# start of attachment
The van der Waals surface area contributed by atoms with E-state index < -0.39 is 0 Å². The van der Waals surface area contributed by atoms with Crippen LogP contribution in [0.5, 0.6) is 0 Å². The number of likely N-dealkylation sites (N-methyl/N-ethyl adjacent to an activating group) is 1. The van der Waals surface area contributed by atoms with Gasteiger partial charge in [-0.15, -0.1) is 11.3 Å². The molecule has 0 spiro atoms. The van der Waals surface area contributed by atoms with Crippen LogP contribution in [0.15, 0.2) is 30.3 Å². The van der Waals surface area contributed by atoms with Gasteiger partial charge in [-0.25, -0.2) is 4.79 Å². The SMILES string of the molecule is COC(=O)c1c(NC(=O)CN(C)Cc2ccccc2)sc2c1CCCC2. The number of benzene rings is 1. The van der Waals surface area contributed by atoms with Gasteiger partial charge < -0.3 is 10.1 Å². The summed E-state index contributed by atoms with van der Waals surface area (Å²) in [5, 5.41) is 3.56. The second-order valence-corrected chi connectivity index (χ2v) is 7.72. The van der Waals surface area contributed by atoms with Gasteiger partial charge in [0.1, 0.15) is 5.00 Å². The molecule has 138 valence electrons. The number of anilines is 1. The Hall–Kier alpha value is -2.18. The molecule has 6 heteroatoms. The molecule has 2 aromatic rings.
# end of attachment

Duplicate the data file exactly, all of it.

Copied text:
The van der Waals surface area contributed by atoms with E-state index < -0.39 is 0 Å². The van der Waals surface area contributed by atoms with Crippen LogP contribution in [0.5, 0.6) is 0 Å². The number of likely N-dealkylation sites (N-methyl/N-ethyl adjacent to an activating group) is 1. The van der Waals surface area contributed by atoms with Gasteiger partial charge in [-0.15, -0.1) is 11.3 Å². The molecule has 0 spiro atoms. The van der Waals surface area contributed by atoms with Crippen LogP contribution in [0.15, 0.2) is 30.3 Å². The van der Waals surface area contributed by atoms with Gasteiger partial charge in [-0.25, -0.2) is 4.79 Å². The SMILES string of the molecule is COC(=O)c1c(NC(=O)CN(C)Cc2ccccc2)sc2c1CCCC2. The number of benzene rings is 1. The van der Waals surface area contributed by atoms with Gasteiger partial charge < -0.3 is 10.1 Å². The summed E-state index contributed by atoms with van der Waals surface area (Å²) in [5, 5.41) is 3.56. The second-order valence-corrected chi connectivity index (χ2v) is 7.72. The van der Waals surface area contributed by atoms with Gasteiger partial charge in [0.1, 0.15) is 5.00 Å². The molecule has 138 valence electrons. The number of anilines is 1. The Hall–Kier alpha value is -2.18. The molecule has 6 heteroatoms. The molecule has 2 aromatic rings.